CIOMP Makes Breakthrough in Anomalous Ambipolar Phototransistors Based on All-inorganic CsPbBr3 Perovskite at Room Temperature

Researchers at the Changchun Institute of Optics, Fine Mechanics and Physics (CIOMP) has made a breakthrough in the field of lead halide perovskite optoelectronic device, it is revealed.


A report from CIOMP’s Guo China-US Photonics Lab claims that researchers there have successfully synthesized CsPbBr3 microplates and fabricated high efficiency phototransistors using these high-crystallinity CsPbBr3 microplates.


Lead halide perovskites have received much attention as a novel photoactive material, and can be used in a variety of optoelectronic applications, such as solar cells, photodetectors, and light emitting diodes. Optoelectronic and electronic devices based on perovskite materials are relatively less complicated to produce and are ideal for mass production or integration into classical electronic devices. However, limited research has been carried out in field effect transistors based on perovskite materials, what have been done have reported low carrier mobility and unclear transmission mechanism.


Led by Prof. GUO Chunlei and Asso. Prof. YU Weili, researchers at the Guo China-US Photonics Lab have now successfully synthesized high quality CsPbBr3 microplate with no obvious grain boundary by the space-limited and inverse temperature crystallization strategy.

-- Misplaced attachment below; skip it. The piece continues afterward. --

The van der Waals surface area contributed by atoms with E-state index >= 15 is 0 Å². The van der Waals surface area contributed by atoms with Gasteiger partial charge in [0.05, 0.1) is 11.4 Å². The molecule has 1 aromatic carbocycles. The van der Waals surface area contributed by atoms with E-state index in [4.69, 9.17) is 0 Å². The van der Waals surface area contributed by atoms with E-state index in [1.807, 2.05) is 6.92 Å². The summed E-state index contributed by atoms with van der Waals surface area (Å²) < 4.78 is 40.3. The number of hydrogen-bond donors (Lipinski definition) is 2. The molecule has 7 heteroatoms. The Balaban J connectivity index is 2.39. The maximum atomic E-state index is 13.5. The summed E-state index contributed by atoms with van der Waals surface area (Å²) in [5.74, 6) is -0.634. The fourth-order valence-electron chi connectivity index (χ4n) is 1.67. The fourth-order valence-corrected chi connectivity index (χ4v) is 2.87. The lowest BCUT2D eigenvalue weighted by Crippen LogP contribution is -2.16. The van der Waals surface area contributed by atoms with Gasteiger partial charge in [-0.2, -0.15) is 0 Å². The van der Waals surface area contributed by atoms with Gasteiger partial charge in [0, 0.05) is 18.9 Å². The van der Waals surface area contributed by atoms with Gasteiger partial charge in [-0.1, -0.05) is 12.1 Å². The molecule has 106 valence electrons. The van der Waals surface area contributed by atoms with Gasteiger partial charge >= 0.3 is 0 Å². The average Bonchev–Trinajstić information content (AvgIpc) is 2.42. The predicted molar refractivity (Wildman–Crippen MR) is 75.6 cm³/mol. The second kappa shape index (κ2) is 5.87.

According to their report, published on Advanced Optical Materials, the thickness of the CsPbBr3 microplate they produced is about 2 μm, and the size can reach millimeter or lager, convenient for use in electronic and optoelectronic devices.


Phototransistors made with these CsPbBr3 microplates show anomalous ambipolar transport characteristics at room temperature. The hole mobility shows light dependence, while the electron mobility is identical under various light incidence. The threshold voltage in electron-transport model also shows light dependence, however the phenomenon does not exist when hole is majority charge carriers. This is the first time this phenomenon has been reported in perovskite materials.


CIOMP researchers believe that the anomalous transport behavior can be attributed to photovoltaic and photoconductive effects. Moreover, the hole (electron) mobility reached 0.34 (0.40) cm2 V-1 s-1 under light illumination with the power density of 50 mW cm-2, which is the highest value ever reported for CsPbBr3 perovskite by far.


This research is highly desirable for revealing the intrinsic transport property of CsPbBr3 material, especially for devices working under light illumination conditions, such as photovoltaics, photoconductor and light emitting devices. The relevant results are published on Advanced Optical Materials (DOI: 10.1002/adom. 201900676) under the title "Anomalous Ambipolar Phototransistors Based on All-Inorganic CsPbBr3 Perovskite at Room Temperature".




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